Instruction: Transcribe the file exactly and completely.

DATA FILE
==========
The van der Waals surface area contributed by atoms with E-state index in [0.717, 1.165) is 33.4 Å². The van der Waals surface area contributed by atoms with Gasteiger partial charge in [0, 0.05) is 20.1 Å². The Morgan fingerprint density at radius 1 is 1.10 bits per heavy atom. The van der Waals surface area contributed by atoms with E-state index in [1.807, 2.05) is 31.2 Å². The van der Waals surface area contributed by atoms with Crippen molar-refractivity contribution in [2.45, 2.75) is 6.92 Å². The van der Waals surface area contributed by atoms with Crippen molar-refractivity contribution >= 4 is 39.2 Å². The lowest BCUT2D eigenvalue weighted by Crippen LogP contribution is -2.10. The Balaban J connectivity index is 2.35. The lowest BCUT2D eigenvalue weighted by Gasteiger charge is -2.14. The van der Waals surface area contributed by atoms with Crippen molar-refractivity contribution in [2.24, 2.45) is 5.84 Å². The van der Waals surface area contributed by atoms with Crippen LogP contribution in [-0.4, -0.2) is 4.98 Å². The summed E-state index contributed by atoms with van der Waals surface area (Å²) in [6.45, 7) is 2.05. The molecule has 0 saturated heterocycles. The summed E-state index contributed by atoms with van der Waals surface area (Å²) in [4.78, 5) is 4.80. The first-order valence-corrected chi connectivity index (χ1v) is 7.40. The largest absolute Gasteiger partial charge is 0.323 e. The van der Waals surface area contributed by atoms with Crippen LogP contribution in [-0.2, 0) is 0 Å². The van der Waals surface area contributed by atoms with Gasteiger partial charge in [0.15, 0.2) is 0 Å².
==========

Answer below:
The van der Waals surface area contributed by atoms with E-state index in [0.717, 1.165) is 33.4 Å². The van der Waals surface area contributed by atoms with Gasteiger partial charge in [0, 0.05) is 20.1 Å². The Morgan fingerprint density at radius 1 is 1.10 bits per heavy atom. The van der Waals surface area contributed by atoms with E-state index in [1.807, 2.05) is 31.2 Å². The van der Waals surface area contributed by atoms with Crippen molar-refractivity contribution in [2.45, 2.75) is 6.92 Å². The van der Waals surface area contributed by atoms with Crippen molar-refractivity contribution >= 4 is 39.2 Å². The lowest BCUT2D eigenvalue weighted by Crippen LogP contribution is -2.10. The Balaban J connectivity index is 2.35. The lowest BCUT2D eigenvalue weighted by Gasteiger charge is -2.14. The van der Waals surface area contributed by atoms with Crippen molar-refractivity contribution in [2.24, 2.45) is 5.84 Å². The van der Waals surface area contributed by atoms with Crippen LogP contribution in [-0.4, -0.2) is 4.98 Å². The summed E-state index contributed by atoms with van der Waals surface area (Å²) in [6.45, 7) is 2.05. The molecule has 0 saturated heterocycles. The summed E-state index contributed by atoms with van der Waals surface area (Å²) in [4.78, 5) is 4.80. The first-order valence-corrected chi connectivity index (χ1v) is 7.40. The largest absolute Gasteiger partial charge is 0.323 e. The van der Waals surface area contributed by atoms with Crippen LogP contribution in [-0.2, 0) is 0 Å². The van der Waals surface area contributed by atoms with Gasteiger partial charge in [0.15, 0.2) is 0 Å².